As a sec­ond piece of ev­i­dence, the cover de­sign for the wrap­per of the month­ly parts sug­gests that Jasper would be com­pelled to re­vis­it the vault in which he sup­pos­es Edwin's body to lie, and there, in the light of the lantern, find the liv­ing Edwin. The face and fig­ure of the young man are rec­og­niz­ably those of the young man at the top left of the il­lus­tra­tion: Edwin with Rosa on his arm. And he stands with one hand in his breast pock­et, much as Edwin would have stood as his hand crept to the ring given to him by Grew­gious for Rosa. Al­though it has been ar­gued that the young man in the vault is He­le­na, Datch­ery, Baz­zard or Neville dis­guised as Edwin, the use of dis­guise would weak­en the im­pact of rev­e­la­tion and, any­way, Dick­ens den­i­grat­ed dis­guise in a novel as mere de­vice.

A third piece of ev­i­dence lies in the manuscript list of pro­ject­ed names and ti­tles for the novel. Not all the ti­tles are rel­e­vant: 'Sworn to avenge it' refers to Jasper's re­ac­tion to the loss of his nephew, as do 'One Ob­ject in Life' and 'A Kins­man's De­vo­tion'. 'The loss of James Wake­field', how­ev­er, sug­gests some­thing else. (Is Dick­ens think­ing of The Vicar of Wake­field, from which Edwin's name prob­a­bly de­rives, and of the com­bi­na­tion of the words 'wake' and 'field'?) There are five ti­tles be­gin­ning with the word 'loss', the only vari­ants being Edwin's name, which al­ters sev­er­al times. 'Loss' changes to 'dis­ap­pear­ance' and 'James's Dis­ap­pear­ance' and 'The Dis­ap­pear­ance of Edwin Drood'. 'The Mys­tery in the Drood Fam­i­ly' (al­lud­ing, per­haps, to the skele­ton in the cup­board re­ferred to in chap­ter 2) is only slight­ly less am­bigu­ous than the title fi­nal­ly cho­sen, which is also list­ed to­wards the end. The re­main­ing four ti­tles point to Drood's hav­ing sur­vived: 'Flight And Pur­suit' and 'The flight of Edwyn Drood' are strong enough hints, but 'Dead? Or alive?' and in par­tic­u­lar 'Edwin Drood in hid­ing' seem to be even stronger ev­i­dence that Edwin is not dead, is in hid­ing, and that he will re­turn.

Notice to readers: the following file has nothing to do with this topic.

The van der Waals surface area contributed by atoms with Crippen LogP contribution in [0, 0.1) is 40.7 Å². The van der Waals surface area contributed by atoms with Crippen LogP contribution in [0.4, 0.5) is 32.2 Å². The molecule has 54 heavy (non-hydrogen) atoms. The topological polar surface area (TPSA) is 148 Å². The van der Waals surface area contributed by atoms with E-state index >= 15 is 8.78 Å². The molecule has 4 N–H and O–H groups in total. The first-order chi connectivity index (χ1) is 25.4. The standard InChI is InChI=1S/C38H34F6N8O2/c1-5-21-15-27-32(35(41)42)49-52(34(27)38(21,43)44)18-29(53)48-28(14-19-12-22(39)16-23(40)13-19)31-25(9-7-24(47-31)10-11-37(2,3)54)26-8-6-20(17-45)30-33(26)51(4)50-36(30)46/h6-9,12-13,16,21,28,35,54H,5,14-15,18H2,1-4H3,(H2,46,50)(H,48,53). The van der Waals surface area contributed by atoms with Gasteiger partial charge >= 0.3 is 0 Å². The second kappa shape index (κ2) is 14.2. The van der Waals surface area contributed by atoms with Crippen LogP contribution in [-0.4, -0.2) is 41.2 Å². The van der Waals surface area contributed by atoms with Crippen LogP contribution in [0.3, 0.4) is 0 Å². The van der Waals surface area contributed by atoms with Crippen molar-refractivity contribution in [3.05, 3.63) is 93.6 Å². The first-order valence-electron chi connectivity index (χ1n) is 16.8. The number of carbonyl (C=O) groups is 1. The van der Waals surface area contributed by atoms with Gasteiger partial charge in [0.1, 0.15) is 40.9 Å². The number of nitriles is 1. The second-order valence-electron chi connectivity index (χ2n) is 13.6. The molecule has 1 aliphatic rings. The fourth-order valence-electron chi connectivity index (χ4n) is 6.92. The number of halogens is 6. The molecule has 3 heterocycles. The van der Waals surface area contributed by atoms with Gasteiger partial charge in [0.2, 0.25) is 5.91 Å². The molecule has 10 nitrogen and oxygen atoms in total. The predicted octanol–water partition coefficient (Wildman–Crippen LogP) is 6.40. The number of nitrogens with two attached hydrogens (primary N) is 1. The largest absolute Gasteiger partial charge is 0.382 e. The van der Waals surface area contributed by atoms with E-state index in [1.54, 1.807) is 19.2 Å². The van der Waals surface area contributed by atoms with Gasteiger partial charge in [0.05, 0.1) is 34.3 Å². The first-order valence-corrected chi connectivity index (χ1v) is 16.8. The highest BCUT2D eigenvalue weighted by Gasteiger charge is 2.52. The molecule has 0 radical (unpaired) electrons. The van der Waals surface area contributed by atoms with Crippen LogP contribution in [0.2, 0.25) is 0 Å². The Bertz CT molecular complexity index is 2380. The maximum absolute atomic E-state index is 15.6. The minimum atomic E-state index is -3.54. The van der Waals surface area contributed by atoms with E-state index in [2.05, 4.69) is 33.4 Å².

It must be ac­knowl­edged that the manuscript and cover de­sign alone re­veal few clues to the res­o­lu­tion of the novel. Fur­ther ev­i­dence can be found in Dick­ens's ear­li­er works, ev­i­dence that can pro­mote an un­der­stand­ing of the im­pe­tus psy­chol­o­gy of the novel, in­deed, a study of Dick­ens's re­work­ings of cer­tain pre­occupations man­i­fest in his ear­li­er writ­ings may throw light upon the mys­tery. That he re­worked the pre­oc­cu­pa­tions so fre­quent­ly and for so long sug­gests some inner com­pul­sion never re­solved which in­formed his art to the end.

His as­so­ci­a­tion and col­lab­o­ra­tion with Wilkie Collins cu­ri­ous­ly pro­duced a re­mark­able num­ber of sto­ries about the re­turn from the dead. His tale of The Two Robins' in A Lazy Tour of Two Idle Ap­pren­tices, an ac­count of a hol­i­day he shared with Collins, tells of a dead man who has come to life again. In "A Mes­sage from the Sea' (Christ­mas Sto­ries), which he wrote with Collins, a man be­lieved to have drowned is found by a cap­tain who pre­pares his wife for his re­turn.

'I make up sto­ries of broth­ers brought to­geth­er by GOD, -of sons brought back to moth­ers, hus­bands brought back to wives, fa­thers raised from the deep, for lit­tle chil­dren like her­self.'